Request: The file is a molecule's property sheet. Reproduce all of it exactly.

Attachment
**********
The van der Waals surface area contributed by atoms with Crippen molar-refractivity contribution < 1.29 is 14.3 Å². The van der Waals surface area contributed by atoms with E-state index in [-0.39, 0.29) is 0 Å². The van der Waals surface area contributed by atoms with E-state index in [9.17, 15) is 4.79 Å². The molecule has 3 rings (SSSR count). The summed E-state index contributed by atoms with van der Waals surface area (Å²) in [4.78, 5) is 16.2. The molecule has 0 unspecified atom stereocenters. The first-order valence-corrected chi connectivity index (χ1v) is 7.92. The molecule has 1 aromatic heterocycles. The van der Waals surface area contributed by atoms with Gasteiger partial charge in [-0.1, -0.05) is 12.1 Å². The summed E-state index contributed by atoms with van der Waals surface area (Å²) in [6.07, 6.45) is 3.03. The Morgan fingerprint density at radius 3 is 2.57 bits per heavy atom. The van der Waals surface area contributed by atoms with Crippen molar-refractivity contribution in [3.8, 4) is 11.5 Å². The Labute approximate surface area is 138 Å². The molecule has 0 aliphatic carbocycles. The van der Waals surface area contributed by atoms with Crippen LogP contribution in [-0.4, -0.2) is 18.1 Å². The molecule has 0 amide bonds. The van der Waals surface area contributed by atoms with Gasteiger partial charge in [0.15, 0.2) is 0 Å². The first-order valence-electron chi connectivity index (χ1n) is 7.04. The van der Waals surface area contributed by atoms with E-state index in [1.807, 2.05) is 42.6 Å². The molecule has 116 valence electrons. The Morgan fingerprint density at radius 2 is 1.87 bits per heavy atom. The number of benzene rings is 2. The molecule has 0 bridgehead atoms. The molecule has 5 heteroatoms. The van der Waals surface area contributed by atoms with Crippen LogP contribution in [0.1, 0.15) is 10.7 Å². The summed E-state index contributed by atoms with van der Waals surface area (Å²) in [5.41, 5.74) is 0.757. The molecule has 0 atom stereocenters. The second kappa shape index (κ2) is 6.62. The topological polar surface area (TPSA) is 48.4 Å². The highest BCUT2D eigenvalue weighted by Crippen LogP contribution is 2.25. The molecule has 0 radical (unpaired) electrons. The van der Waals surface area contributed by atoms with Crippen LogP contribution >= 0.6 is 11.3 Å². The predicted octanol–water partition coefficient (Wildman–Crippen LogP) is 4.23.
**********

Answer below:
The van der Waals surface area contributed by atoms with Crippen molar-refractivity contribution < 1.29 is 14.3 Å². The van der Waals surface area contributed by atoms with E-state index in [-0.39, 0.29) is 0 Å². The van der Waals surface area contributed by atoms with E-state index in [9.17, 15) is 4.79 Å². The molecule has 3 rings (SSSR count). The summed E-state index contributed by atoms with van der Waals surface area (Å²) in [4.78, 5) is 16.2. The molecule has 0 unspecified atom stereocenters. The first-order valence-corrected chi connectivity index (χ1v) is 7.92. The molecule has 1 aromatic heterocycles. The van der Waals surface area contributed by atoms with Gasteiger partial charge in [-0.1, -0.05) is 12.1 Å². The summed E-state index contributed by atoms with van der Waals surface area (Å²) in [6.07, 6.45) is 3.03. The Morgan fingerprint density at radius 3 is 2.57 bits per heavy atom. The van der Waals surface area contributed by atoms with Crippen molar-refractivity contribution in [3.8, 4) is 11.5 Å². The Labute approximate surface area is 138 Å². The molecule has 0 aliphatic carbocycles. The van der Waals surface area contributed by atoms with Crippen LogP contribution in [-0.4, -0.2) is 18.1 Å². The molecule has 0 amide bonds. The van der Waals surface area contributed by atoms with Gasteiger partial charge in [0.15, 0.2) is 0 Å². The first-order valence-electron chi connectivity index (χ1n) is 7.04. The van der Waals surface area contributed by atoms with E-state index in [1.807, 2.05) is 42.6 Å². The molecule has 116 valence electrons. The Morgan fingerprint density at radius 2 is 1.87 bits per heavy atom. The number of benzene rings is 2. The molecule has 0 bridgehead atoms. The molecule has 5 heteroatoms. The van der Waals surface area contributed by atoms with Crippen LogP contribution in [0.1, 0.15) is 10.7 Å². The summed E-state index contributed by atoms with van der Waals surface area (Å²) in [5.41, 5.74) is 0.757. The molecule has 0 atom stereocenters. The second kappa shape index (κ2) is 6.62. The topological polar surface area (TPSA) is 48.4 Å². The highest BCUT2D eigenvalue weighted by Crippen LogP contribution is 2.25. The molecule has 0 radical (unpaired) electrons. The van der Waals surface area contributed by atoms with Crippen LogP contribution >= 0.6 is 11.3 Å². The predicted octanol–water partition coefficient (Wildman–Crippen LogP) is 4.23.